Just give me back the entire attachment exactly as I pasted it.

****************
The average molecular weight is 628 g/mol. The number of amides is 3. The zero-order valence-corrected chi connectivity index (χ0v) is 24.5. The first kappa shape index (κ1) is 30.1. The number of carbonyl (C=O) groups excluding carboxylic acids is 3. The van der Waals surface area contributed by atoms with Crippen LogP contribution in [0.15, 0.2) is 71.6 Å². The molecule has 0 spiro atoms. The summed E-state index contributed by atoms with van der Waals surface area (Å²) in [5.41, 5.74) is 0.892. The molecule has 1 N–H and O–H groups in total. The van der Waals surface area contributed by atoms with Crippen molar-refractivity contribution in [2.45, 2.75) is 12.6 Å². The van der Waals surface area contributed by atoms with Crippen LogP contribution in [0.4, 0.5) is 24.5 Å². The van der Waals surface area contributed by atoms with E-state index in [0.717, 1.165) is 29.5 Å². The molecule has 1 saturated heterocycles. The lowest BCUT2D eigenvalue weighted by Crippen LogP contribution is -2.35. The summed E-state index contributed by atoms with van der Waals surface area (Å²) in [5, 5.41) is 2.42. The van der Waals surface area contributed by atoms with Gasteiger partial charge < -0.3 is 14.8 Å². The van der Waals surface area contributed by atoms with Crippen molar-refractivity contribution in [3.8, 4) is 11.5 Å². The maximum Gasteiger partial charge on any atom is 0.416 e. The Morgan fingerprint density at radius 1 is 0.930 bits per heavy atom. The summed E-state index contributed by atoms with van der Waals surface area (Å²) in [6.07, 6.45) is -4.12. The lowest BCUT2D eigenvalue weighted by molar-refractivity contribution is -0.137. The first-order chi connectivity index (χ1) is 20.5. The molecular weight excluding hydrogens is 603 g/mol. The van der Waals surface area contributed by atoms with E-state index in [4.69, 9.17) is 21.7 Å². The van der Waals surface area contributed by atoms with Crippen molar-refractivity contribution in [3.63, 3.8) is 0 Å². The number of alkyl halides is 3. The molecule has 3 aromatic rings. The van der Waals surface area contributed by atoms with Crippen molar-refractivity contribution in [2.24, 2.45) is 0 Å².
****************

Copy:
The average molecular weight is 628 g/mol. The number of amides is 3. The zero-order valence-corrected chi connectivity index (χ0v) is 24.5. The first kappa shape index (κ1) is 30.1. The number of carbonyl (C=O) groups excluding carboxylic acids is 3. The van der Waals surface area contributed by atoms with Crippen LogP contribution in [0.15, 0.2) is 71.6 Å². The molecule has 0 spiro atoms. The summed E-state index contributed by atoms with van der Waals surface area (Å²) in [5.41, 5.74) is 0.892. The molecule has 1 N–H and O–H groups in total. The van der Waals surface area contributed by atoms with Crippen molar-refractivity contribution in [2.45, 2.75) is 12.6 Å². The van der Waals surface area contributed by atoms with Crippen LogP contribution in [0.4, 0.5) is 24.5 Å². The van der Waals surface area contributed by atoms with E-state index in [0.717, 1.165) is 29.5 Å². The molecule has 1 saturated heterocycles. The lowest BCUT2D eigenvalue weighted by Crippen LogP contribution is -2.35. The summed E-state index contributed by atoms with van der Waals surface area (Å²) in [5, 5.41) is 2.42. The van der Waals surface area contributed by atoms with Gasteiger partial charge < -0.3 is 14.8 Å². The van der Waals surface area contributed by atoms with Crippen molar-refractivity contribution in [3.8, 4) is 11.5 Å². The maximum Gasteiger partial charge on any atom is 0.416 e. The Morgan fingerprint density at radius 1 is 0.930 bits per heavy atom. The summed E-state index contributed by atoms with van der Waals surface area (Å²) in [6.07, 6.45) is -4.12. The lowest BCUT2D eigenvalue weighted by molar-refractivity contribution is -0.137. The first-order chi connectivity index (χ1) is 20.5. The molecular weight excluding hydrogens is 603 g/mol. The van der Waals surface area contributed by atoms with E-state index in [4.69, 9.17) is 21.7 Å². The van der Waals surface area contributed by atoms with Crippen molar-refractivity contribution in [3.63, 3.8) is 0 Å². The number of alkyl halides is 3. The molecule has 3 aromatic rings. The van der Waals surface area contributed by atoms with Crippen molar-refractivity contribution in [2.24, 2.45) is 0 Å².